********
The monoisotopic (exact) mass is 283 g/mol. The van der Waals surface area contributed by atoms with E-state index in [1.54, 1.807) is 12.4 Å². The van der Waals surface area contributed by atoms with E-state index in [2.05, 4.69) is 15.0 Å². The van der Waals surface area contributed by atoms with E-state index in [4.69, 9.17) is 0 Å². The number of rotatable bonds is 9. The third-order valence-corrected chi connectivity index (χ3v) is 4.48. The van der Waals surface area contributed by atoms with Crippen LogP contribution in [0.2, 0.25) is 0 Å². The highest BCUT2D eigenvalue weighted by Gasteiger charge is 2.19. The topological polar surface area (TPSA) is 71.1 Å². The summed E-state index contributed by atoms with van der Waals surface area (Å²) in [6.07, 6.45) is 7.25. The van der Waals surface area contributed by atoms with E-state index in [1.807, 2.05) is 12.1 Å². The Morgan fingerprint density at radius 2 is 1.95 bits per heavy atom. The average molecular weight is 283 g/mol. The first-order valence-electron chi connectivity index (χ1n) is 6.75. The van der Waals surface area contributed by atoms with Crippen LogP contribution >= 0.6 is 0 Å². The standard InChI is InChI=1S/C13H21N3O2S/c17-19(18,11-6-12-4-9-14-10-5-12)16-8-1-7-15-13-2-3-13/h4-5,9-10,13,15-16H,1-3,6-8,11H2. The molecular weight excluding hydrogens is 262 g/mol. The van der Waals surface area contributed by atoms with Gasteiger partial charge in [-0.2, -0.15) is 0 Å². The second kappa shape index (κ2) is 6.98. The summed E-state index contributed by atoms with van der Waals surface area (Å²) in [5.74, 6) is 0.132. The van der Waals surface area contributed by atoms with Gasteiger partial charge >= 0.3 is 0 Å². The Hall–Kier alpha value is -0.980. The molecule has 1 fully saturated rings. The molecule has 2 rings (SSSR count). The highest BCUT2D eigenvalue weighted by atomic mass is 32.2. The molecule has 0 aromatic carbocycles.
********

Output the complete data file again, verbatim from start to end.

The monoisotopic (exact) mass is 283 g/mol. The van der Waals surface area contributed by atoms with E-state index in [1.54, 1.807) is 12.4 Å². The van der Waals surface area contributed by atoms with E-state index in [2.05, 4.69) is 15.0 Å². The van der Waals surface area contributed by atoms with E-state index in [4.69, 9.17) is 0 Å². The number of rotatable bonds is 9. The third-order valence-corrected chi connectivity index (χ3v) is 4.48. The van der Waals surface area contributed by atoms with Crippen LogP contribution in [0.2, 0.25) is 0 Å². The highest BCUT2D eigenvalue weighted by Gasteiger charge is 2.19. The topological polar surface area (TPSA) is 71.1 Å². The summed E-state index contributed by atoms with van der Waals surface area (Å²) in [6.07, 6.45) is 7.25. The van der Waals surface area contributed by atoms with E-state index in [1.807, 2.05) is 12.1 Å². The Morgan fingerprint density at radius 2 is 1.95 bits per heavy atom. The average molecular weight is 283 g/mol. The first-order valence-electron chi connectivity index (χ1n) is 6.75. The van der Waals surface area contributed by atoms with Crippen LogP contribution >= 0.6 is 0 Å². The standard InChI is InChI=1S/C13H21N3O2S/c17-19(18,11-6-12-4-9-14-10-5-12)16-8-1-7-15-13-2-3-13/h4-5,9-10,13,15-16H,1-3,6-8,11H2. The molecular weight excluding hydrogens is 262 g/mol. The van der Waals surface area contributed by atoms with Gasteiger partial charge in [-0.2, -0.15) is 0 Å². The second kappa shape index (κ2) is 6.98. The summed E-state index contributed by atoms with van der Waals surface area (Å²) in [5.74, 6) is 0.132. The van der Waals surface area contributed by atoms with Gasteiger partial charge >= 0.3 is 0 Å². The Hall–Kier alpha value is -0.980. The molecule has 1 fully saturated rings. The molecule has 2 rings (SSSR count). The highest BCUT2D eigenvalue weighted by atomic mass is 32.2. The molecule has 0 aromatic carbocycles.